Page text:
Toy industry looks to tots for boost

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The 5-year-old-and-under market is one of the few bright spots in a toy industry that's looking increasingly gloomy, thanks to competition from video-game and consumer-electronics companies.

A plethora of infant and preschool toys were introduced at last week's 2005 International Toy Fair. In 2004, the $20.1 billion toy industry fell 3%, while the $2.8 billion infant and pre-school market grew 10%, according to NPD Funworld.

This year, toy marketers will have more opportunity for preschool-directed advertising, as Cartoon Network unveiled a two-hour block of preschool programming during its recent upfront presentation. It, like Viacom's Nick Jr., accepts preschool advertising, though regulates it heavily. It also limits the number of breaks, airing spots only at the top and bottom end of preschool-targeted shows, rather than in the middle.

"We need to be sure children are clear one is a sell and one is a story," said Alice Cahn, VP-programming and development for Cartoon Network.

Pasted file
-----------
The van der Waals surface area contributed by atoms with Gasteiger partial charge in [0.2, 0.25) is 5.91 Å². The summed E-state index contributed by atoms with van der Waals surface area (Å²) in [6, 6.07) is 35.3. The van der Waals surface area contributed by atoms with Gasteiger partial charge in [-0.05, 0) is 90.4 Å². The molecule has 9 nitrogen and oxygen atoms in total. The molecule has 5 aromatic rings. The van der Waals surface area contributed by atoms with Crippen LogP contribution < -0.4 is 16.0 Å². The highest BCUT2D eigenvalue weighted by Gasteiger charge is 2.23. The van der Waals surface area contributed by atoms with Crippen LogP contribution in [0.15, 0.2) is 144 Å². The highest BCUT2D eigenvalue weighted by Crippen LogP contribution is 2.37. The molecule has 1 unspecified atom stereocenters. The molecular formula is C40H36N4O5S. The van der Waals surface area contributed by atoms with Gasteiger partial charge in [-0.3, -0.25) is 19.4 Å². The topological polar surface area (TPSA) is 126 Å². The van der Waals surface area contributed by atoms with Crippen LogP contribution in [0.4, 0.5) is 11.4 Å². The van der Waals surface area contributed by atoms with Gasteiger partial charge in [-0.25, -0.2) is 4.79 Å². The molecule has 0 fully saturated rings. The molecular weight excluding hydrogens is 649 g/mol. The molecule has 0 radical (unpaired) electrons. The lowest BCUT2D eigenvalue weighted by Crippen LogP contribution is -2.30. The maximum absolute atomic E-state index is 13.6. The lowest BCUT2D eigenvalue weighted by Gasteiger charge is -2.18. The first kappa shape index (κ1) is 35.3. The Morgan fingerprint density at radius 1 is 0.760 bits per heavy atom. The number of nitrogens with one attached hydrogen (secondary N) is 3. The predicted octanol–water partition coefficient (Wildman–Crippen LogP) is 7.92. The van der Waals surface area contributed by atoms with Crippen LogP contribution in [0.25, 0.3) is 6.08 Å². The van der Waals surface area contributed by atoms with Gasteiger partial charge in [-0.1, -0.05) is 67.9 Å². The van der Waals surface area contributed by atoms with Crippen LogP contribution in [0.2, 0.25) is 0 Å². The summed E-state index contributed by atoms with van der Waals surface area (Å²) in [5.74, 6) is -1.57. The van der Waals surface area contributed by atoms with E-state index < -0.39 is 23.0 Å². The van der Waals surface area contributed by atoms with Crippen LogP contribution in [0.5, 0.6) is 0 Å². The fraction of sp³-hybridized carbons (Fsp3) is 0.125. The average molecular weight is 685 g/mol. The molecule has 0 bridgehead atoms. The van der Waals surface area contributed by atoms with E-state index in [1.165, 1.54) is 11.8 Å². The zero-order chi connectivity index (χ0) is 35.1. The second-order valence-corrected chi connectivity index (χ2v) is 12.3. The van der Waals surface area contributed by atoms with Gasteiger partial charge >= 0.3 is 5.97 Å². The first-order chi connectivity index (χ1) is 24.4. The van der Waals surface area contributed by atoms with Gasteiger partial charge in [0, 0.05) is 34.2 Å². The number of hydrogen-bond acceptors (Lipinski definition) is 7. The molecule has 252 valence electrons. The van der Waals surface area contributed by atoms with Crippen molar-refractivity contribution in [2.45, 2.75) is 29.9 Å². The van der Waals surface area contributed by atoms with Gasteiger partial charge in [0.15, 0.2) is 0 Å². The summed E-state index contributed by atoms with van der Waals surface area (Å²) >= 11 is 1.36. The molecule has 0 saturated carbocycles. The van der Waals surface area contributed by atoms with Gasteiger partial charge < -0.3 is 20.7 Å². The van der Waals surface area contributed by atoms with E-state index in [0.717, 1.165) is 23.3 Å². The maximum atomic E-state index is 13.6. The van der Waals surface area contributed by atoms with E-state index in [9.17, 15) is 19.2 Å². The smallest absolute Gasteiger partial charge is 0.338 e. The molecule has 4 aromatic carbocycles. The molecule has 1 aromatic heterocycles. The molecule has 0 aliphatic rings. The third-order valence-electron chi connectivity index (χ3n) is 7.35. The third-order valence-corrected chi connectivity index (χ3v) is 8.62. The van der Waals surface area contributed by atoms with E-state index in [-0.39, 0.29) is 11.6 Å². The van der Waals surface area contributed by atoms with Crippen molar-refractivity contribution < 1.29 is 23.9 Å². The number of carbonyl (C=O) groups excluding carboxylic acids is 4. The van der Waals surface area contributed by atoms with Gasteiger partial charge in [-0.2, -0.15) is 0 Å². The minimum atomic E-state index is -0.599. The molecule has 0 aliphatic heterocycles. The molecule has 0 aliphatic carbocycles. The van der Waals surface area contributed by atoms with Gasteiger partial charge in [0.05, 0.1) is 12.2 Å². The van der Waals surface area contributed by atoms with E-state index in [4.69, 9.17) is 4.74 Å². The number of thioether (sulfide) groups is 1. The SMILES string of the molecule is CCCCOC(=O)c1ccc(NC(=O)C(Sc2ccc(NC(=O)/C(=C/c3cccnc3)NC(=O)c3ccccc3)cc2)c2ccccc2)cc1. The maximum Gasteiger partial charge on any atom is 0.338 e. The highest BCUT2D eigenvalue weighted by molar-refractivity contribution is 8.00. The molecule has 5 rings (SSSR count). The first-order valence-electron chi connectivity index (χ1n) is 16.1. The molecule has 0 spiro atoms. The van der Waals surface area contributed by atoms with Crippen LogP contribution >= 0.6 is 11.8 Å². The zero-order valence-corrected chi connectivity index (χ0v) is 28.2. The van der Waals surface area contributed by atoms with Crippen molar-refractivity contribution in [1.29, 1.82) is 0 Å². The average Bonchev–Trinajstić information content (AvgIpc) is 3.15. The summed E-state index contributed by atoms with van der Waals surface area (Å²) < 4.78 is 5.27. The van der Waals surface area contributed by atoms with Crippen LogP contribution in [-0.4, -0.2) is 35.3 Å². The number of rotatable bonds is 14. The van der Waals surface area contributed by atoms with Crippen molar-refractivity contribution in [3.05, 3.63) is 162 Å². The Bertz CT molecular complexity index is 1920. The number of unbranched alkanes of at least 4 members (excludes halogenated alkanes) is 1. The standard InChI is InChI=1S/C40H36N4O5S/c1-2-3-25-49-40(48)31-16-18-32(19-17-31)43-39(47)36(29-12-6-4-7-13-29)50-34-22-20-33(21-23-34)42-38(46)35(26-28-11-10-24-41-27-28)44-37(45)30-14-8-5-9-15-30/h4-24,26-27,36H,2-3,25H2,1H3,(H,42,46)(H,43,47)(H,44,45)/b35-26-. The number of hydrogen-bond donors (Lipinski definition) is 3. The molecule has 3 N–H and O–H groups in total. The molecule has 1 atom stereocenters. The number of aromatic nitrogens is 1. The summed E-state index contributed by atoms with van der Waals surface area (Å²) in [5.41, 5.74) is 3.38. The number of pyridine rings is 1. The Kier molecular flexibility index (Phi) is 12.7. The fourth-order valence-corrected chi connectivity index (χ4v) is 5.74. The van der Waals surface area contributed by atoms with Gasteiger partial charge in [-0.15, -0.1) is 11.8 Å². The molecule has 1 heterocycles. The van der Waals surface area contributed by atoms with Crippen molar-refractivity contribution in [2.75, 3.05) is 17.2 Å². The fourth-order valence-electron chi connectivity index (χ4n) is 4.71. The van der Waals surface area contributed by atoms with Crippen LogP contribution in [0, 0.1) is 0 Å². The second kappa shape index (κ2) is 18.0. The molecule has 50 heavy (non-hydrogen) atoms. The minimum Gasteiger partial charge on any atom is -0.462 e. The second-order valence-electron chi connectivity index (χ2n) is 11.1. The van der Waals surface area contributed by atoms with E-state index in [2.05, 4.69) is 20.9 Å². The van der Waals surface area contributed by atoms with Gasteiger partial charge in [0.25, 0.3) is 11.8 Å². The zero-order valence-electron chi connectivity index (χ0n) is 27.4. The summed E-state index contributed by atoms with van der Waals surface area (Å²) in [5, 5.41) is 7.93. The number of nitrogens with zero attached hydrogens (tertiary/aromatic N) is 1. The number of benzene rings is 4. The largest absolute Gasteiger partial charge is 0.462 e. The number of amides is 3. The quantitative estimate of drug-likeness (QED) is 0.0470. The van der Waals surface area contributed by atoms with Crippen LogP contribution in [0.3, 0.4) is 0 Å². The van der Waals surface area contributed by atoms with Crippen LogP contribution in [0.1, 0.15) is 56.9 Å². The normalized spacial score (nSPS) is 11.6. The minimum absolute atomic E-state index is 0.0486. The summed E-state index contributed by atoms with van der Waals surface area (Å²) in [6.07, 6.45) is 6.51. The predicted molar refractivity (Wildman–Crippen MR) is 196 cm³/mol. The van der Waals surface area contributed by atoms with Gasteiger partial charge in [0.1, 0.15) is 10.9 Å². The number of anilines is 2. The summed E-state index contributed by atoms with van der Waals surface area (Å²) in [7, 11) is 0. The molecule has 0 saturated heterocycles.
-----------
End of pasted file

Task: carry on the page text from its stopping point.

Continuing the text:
Preschool-age kids reach an "I want that" tipping point as early as 4 when they start making lists with pictures clipped from holiday catalogs and Sunday circulars. Lisa Mancuso, VP-pre-school market- ing, Fisher-Price, calls it "pre-cool."

high standards

Toymakers have generally been spared the Federal Communications Commission's heat that food marketers are facing. The National Association of Broadcasters, the Children's Advertising Review Unit and the FCC provide guidelines and counsel regarding the content of child-directed commercials, but toy marketers' toughest standards come from themselves and the networks that air their advertising.

"The networks scrutinize toy commercials more than any other category," said Shelly Hirsch, CEO, Summit Media Group. "You can't market a toy like you can market Lucky Charms." The FCC holds the networks, not the marketers, responsible for commercial-related violations. Last November, Nickelodeon and Disney's ABC Family were fined $1 million and $500,000, respectively, for violating children's advertising limits.

The ground rules: Toys must be presented literally and realistically, animation is limited to about 10 seconds a spot and marketers must disclose a full level of honesty about whether other parts are sold separately or if batteries are not included. "When I do a kids' spot I think `It's so easy' because it's so overt," Fisher-Price's Ms. Mancuso said.

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